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Can my leader inspect my off-post housing?

What AR governs the inspection of your privately owned, off-post house?

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Maybe! The regulation I would refer to is AR 600-20. This is a matter of health, welfare, morale, discipline, and well being. However there are very specific limits. See article referenced later in this post for limitation.  In the event you do conduct an inspection my recommendation is that they be informal and conducted with a quick walk through to ensure living conditions are safe, your housing is adequate, the landlord is fulfilling their obligations,  and you are not being mistreated by your landlord. If during the course of the inspection you are found to be living in conditions that are dangerous to you or your family, the military can become involved to a certain degree. This degree varies depending on the situation and where your quarters are: on post, off post, CONUS, or overseas.

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Mark is a Retired Command Sergeant Major with 26 years of military leadership experience. He held 3 military occupational specialties (Field Artillery, Nuclear Weapons Tech, and Ammunition Ordnance). Mark is one of the leading military authors in the fields of leadership, counseling, and training.

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  • Eck


    CSM Gerecht is correct that unit leadership is responsible for the Moral, Health and Welfare of it’s Soldiers. However, there are some legal issues the command has to consider when wanting to inspect off-base housing or on-base family housing.

    A command can request to inspect a Soldier’s off-post housing, but the Soldier does not have to allow it. Normally, a Soldier who is living off-post is married with a family. The family members and the Soldier have a reasonable expectation to privacy under our constitution. They are also protected from illegal search and seizure. The command doing a directed/forced inspection of an off-post housing unit or on-base family housing violates both of these principals.

    If the command desires to inspect off-base housing and the Soldier allows it, there are no legal isses, but it has to be voluntary on the Soldier’s part and not coerced or volen-told by the command.

    If the unit leadership believes the Soldier is living in unsafe conditions for themselves and/or the Soldier’s family then their are a couple options. All landlords normally have a 24 hour inspection clause in the lease agreement. Should the unit have reasonable cause to suspect a Soldier is living in unsafe conditions then the unit leadership can approach the landlord for assistance. The landlord can give notice and request the unit leadership;s presence when they perform the walk through. If it is an immediate safety issue then the local law enforcement and/or child services should be contacted.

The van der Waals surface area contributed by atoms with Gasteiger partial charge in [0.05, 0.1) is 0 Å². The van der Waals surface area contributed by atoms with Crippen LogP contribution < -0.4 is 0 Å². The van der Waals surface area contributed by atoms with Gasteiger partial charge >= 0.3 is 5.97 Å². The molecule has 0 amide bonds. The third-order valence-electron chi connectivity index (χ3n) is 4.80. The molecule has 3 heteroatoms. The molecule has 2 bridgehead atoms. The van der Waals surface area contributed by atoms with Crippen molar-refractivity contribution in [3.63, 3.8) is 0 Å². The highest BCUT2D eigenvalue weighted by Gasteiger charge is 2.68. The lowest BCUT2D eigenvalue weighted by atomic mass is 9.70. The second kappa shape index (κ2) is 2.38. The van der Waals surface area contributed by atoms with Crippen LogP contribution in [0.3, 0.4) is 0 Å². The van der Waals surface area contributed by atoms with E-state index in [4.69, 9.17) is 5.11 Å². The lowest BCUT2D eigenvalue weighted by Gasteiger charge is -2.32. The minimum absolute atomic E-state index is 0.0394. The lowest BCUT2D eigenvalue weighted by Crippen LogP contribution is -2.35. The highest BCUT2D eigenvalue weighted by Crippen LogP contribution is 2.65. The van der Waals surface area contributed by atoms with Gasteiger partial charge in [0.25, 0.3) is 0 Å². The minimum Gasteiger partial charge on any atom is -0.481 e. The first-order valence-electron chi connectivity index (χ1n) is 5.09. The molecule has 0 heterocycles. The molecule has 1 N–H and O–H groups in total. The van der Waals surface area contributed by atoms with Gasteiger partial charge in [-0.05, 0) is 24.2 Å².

If the Soldier lives on-post then the PMO and housing authority need to be involved if the Soldier does not grant permission.

    The unit leadership should go through there servicing Staff Judge Advocate for advice on these situations as each one is different.

    A Soldier can go through the servicing legal assistance office or Inspector General office if they feel they are being “forced” to grant permission to an inspection of their on-base family housing or off-base quarters.

    The unit is setting themselves up for an IG, Congressional or White House complaint by doing forced inspections of on-base family or off-base housing.

    These rules are not the same for the command doing inspections of single Soldier barracks.

    I hope you found this useful.

    Disclaimer: I am not an attorney and any views presented are my own and are not to be interpreted as legal advice. Furthermore, my views do not necessarily represent the views of DoD or its Components.

    • Anonymous


      With off post housing, if you don’t allow them in the Command is threatening to take away BAH and force the SM to move into the barracks. Is that possible? There has been no cause for all off post housing to be inspected.

      • Mark Gerecht


        Here is the response we got from our SME
        Should a commander, or a representative in the command, threaten to take away a Soldiers BAH and move them into the barracks if they don’t allow their off-base or on-base housing, is coercion and very illegal. The command must have a legitimate reason to move a Soldier into the barracks if they are entitled to BAH.

        I have seen this time and time again and the command ALWAYS lose this battle when they try to coerce their way into an off base home. The command has to remember, it is not only the Soldier’s home, but the Soldier’s family’s home also. By coercing their way in, they are violating not only the rights of the Soldier, but the rights of the dependents.

        If a command would force a Soldier into the barracks because they refused to allow them into their off-base or on-base residence, the Soldier’s first stop should be the Legal Assistance office and the second stop is at the IG Office. Also, is the command doing this to everyone, officers, senior enlisted, etc. or just junior NCO’s and lower enlisted? (See the discrimination issue?)

        I would hope that a quick stop by the servicing legal office would put a stop to this issue. Most battalion commanders and below do not have daily access to their legal advisor (usually they work at brigade level) and make these type of decisions without consulting the legal office.

        I hope this helps.
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